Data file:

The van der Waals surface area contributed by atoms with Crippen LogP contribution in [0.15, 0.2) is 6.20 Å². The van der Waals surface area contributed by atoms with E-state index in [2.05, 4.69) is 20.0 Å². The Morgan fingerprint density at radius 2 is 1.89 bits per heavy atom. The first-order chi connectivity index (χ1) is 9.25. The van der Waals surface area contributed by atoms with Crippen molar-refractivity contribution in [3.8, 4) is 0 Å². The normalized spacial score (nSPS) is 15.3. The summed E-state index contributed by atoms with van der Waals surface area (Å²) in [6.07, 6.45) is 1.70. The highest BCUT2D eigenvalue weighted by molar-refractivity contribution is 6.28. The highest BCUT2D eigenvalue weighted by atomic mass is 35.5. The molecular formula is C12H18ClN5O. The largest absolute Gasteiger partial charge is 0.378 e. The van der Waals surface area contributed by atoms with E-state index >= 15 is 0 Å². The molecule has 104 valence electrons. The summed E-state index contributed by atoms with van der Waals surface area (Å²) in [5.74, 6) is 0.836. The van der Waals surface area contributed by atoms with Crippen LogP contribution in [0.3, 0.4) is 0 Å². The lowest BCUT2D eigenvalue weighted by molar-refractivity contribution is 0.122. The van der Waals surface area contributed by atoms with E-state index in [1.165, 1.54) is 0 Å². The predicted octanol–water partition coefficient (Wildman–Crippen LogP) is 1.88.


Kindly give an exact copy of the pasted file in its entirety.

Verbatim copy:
The van der Waals surface area contributed by atoms with Crippen LogP contribution in [0.15, 0.2) is 6.20 Å². The van der Waals surface area contributed by atoms with E-state index in [2.05, 4.69) is 20.0 Å². The Morgan fingerprint density at radius 2 is 1.89 bits per heavy atom. The first-order chi connectivity index (χ1) is 9.25. The van der Waals surface area contributed by atoms with Crippen molar-refractivity contribution in [3.8, 4) is 0 Å². The normalized spacial score (nSPS) is 15.3. The summed E-state index contributed by atoms with van der Waals surface area (Å²) in [6.07, 6.45) is 1.70. The highest BCUT2D eigenvalue weighted by molar-refractivity contribution is 6.28. The highest BCUT2D eigenvalue weighted by atomic mass is 35.5. The molecular formula is C12H18ClN5O. The largest absolute Gasteiger partial charge is 0.378 e. The van der Waals surface area contributed by atoms with E-state index >= 15 is 0 Å². The molecule has 104 valence electrons. The summed E-state index contributed by atoms with van der Waals surface area (Å²) in [5.74, 6) is 0.836. The van der Waals surface area contributed by atoms with Crippen LogP contribution in [0.3, 0.4) is 0 Å². The lowest BCUT2D eigenvalue weighted by molar-refractivity contribution is 0.122. The van der Waals surface area contributed by atoms with E-state index in [1.165, 1.54) is 0 Å². The predicted octanol–water partition coefficient (Wildman–Crippen LogP) is 1.88.